ADDIS ABABA, May 10 (Reuters) - African aviation officials should use their political and diplomatic weight to stop Asian and Gulf carriers luring away their pilots, the head of the continent's airlines association said on Thursday.
"Airlines from Gulf states and Asia are poaching pilots, engineers and cabin crew who have been trained by African airlines," Christian Folly-Kossi, secretary of the African Airlines Association told a two-day aviation conference in the Ethiopian capital Addis Ababa.
"African officials responsible for aviation must use their political and diplomatic power to stop the poaching which threatens African airlines."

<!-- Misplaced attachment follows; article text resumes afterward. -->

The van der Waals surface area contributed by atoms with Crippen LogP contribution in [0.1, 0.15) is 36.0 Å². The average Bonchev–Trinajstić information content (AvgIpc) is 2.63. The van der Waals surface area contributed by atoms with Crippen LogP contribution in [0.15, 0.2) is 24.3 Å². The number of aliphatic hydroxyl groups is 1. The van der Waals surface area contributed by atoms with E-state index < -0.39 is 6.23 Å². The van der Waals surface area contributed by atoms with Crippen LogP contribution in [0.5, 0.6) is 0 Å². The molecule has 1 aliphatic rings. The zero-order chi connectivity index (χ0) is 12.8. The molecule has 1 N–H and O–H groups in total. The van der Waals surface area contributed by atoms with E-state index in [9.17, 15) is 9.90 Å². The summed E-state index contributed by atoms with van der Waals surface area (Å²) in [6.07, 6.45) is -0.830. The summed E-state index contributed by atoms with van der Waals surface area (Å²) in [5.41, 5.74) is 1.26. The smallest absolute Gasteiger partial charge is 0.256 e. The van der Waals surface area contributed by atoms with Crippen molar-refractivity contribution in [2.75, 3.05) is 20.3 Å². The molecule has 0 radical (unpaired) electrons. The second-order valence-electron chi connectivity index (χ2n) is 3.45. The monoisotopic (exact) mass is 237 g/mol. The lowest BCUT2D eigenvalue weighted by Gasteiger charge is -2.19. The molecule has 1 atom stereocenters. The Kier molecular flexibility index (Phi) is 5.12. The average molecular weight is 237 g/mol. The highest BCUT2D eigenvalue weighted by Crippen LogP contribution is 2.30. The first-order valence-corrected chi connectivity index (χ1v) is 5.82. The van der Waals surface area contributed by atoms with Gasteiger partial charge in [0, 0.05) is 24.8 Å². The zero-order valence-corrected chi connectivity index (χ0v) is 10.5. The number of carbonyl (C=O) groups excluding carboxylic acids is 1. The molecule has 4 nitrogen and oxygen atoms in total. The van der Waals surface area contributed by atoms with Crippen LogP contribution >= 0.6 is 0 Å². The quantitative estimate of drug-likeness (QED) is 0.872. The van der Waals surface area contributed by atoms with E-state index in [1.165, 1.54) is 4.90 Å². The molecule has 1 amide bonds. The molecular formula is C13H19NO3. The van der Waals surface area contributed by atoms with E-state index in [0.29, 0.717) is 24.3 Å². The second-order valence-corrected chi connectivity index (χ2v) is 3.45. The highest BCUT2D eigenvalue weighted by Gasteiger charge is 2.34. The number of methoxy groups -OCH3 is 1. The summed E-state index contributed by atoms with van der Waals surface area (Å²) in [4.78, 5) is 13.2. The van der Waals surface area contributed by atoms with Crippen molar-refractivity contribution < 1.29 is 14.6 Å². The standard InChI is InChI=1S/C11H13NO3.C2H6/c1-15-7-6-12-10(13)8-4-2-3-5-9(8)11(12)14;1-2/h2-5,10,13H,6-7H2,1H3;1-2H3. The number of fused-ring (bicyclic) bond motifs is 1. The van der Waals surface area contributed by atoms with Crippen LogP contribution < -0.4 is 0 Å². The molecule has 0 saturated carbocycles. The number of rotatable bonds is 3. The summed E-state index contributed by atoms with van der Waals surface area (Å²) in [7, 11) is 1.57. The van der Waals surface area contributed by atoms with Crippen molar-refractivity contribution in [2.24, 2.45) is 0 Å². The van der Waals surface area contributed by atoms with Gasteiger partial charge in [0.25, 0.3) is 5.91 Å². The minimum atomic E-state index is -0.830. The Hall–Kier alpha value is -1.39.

He also urged African airlines to agree a common position to face competition from airlines based in the developed world.
Folly-Kossi also appealed for security to be boosted after last week's Kenya Airways crash that killed 114 people.
That accident, the second in seven years for one of Africa's most successful airlines, was another blow to Africa's already poor record as the most dangerous continent to fly on.
It has the world's highest rate of air accidents, while accounting for just 4.5 percent of global air traffic.
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